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The Flames captain and his squad head into the season with heightened expectations

by GEORGE JOHNSON @GJohnsonFlames /

It's a century kinda thing.

"If you look, 100 points gets you into the playoffs,'' says Mark Giordano. "For sure. 

"That's gotta be our goal.

"Ninety-something is usually the cut-off. But 100 gets you in.

"We know that. Now we've gotta get there. That's got to be our mindset. Not to just want to sneak in. We want to be a solid team the whole way."

The Calgary Flames a 100-point entry?

That's certainly a highly do-able target.

At 45-33-4, weighed down by a feeling-out start to a new coaching regime, they flirted capriciously with the magical number a year ago.

They haven't collected that many in any season since 2005-06 (103) - way back in the days of Iginla and Kiprusoff, Sutter and Regehr and Phaneuf.

On a late-summer late morning that Travel Alberta would happily use in its brochures, the Italian Open is set to tee of out at Pinebrook Golf Club in support of a number of local charities.

As unseasonably, blissfully warm as this Monday is, though, September beckons. And its arrival heralds the return of the winter preoccupation of this hockey-mad city.

"We're excited,'' says tournament host Giordano, the skipper, recently back in town after a generally soggy summer out east.

"Every team's going to tell you the same thing. It's that fresh feeling every time you come into camp.

"But for sure, there's an urgency this year. As players, we have to push harder because our management, our coaches, our entire organization, have put us in a great position."

Video: The best of Giordano from the 2016-17 season

There's a buzz, an anticipation, around town. It's tangible.

Adding a bonafide top-four defenceman in Travis Hamonic at the NHL Draft, the revamped goaltending partnership of Mike Smith and Eddie Lack, the players' familiarity with coach Glen Gulutzan, his staff and system, a slew of both individual and collective positives to draw upon - Johnny and Monny, the 3M Line, Dougie Hamilton's emergence into the front-rank along the blueline, improved special teams, the upsides of Micheal Ferland, Matthew Tkachuk and Sam Bennett - moving forward … they've combined to whet the imagination of the faithful and fire the ambition of the principals involved.

"We have to handle expectations in a positive way,'' gently lectures Giordano. "We can't let it beat us up, we can't get down, if things don't go the way we want them to, especially early in the season.

"Our expectations are to come out of the gate and have a great start, though. That's what every team is looking to do.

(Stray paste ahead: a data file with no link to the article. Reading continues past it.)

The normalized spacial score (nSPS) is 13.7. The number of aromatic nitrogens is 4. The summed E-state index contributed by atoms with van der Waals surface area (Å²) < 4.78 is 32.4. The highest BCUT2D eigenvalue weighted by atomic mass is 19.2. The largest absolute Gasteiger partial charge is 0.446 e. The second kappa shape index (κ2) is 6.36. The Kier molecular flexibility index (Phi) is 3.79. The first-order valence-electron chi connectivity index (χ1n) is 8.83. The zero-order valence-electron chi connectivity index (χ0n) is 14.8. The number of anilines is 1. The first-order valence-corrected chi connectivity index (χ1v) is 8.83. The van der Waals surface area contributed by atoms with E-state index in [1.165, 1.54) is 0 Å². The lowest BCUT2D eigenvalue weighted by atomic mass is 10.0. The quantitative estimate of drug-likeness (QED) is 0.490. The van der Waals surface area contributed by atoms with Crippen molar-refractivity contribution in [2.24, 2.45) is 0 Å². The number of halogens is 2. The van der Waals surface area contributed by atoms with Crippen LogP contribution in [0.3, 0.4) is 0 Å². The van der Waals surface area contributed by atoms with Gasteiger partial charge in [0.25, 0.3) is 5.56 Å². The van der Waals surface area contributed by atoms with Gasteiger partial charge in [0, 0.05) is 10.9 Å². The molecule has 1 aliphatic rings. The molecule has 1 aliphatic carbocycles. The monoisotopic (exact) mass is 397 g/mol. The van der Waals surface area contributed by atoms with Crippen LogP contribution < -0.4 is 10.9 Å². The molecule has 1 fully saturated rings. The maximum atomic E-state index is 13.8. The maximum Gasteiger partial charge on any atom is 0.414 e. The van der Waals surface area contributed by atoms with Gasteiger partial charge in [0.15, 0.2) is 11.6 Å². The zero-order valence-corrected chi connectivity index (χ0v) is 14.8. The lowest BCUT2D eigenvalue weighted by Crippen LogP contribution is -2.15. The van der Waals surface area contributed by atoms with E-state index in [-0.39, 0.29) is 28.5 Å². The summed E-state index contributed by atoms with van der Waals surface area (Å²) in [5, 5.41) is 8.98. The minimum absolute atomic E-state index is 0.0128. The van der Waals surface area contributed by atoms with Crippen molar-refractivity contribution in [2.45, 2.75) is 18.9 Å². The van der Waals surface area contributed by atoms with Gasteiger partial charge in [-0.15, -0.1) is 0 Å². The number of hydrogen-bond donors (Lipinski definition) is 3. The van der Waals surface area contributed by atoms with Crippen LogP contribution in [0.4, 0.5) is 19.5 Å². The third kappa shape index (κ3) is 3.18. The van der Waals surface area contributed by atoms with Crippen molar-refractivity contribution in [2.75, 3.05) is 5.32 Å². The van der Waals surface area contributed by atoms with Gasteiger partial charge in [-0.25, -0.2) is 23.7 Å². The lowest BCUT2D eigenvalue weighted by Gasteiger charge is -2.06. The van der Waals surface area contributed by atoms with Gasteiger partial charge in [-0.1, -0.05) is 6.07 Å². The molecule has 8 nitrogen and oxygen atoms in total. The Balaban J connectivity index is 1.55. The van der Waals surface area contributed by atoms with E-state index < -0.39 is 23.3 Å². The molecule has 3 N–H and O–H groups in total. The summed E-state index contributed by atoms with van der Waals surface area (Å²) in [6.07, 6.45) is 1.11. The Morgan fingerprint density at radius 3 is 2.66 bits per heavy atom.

"We have to have a sharp camp, be really focused as players and then take it to the next step, come out of the gates and have a better start.

"Last year as a group I thought we came a long way. Over the course of the season we really stuck with it. We came out of it and should be proud of that.

"But, really, getting into the playoffs and being swept in four games stings. No matter how you spin it, it feels like a disappointment.

"We know we have more. We know we can go further this year."

Slotting Hamonic into the mix, most likely beside the ultra-smooth TJ Brodie to complement the Giordano-Hamilton pairing, provides the Flames with as solid a top-four as can be found anywhere.

"(Hamonic) comes in and that element, the edge, is huge for us,'' agrees Giordano. "But let's not take away from the other parts of his game - he can really skate, move the puck and contribute.

"I just think him and Brods, if they start together, are a good fit. Again, the league's sorta gone to the leftie-rightie pairings.

"They get together in camp, hopefully, and jell and go from there. I just think you're putting two great hockey players together so it should work out."

September beckons. Training camp nears.

Anticipation is keen. Expectations are high.

"The final goal,'' says Giordano, "is obviously to win. There's 30 teams thinking the same way.

"Now the slate's wiped clean. Everyone has that chance again.

"We liked the moves we've made. Filled some holes we needed to fill.

"Management has put us in a great position to success. So it's on the players. It's on us to go put the work in.

"Now it's time to play the game."

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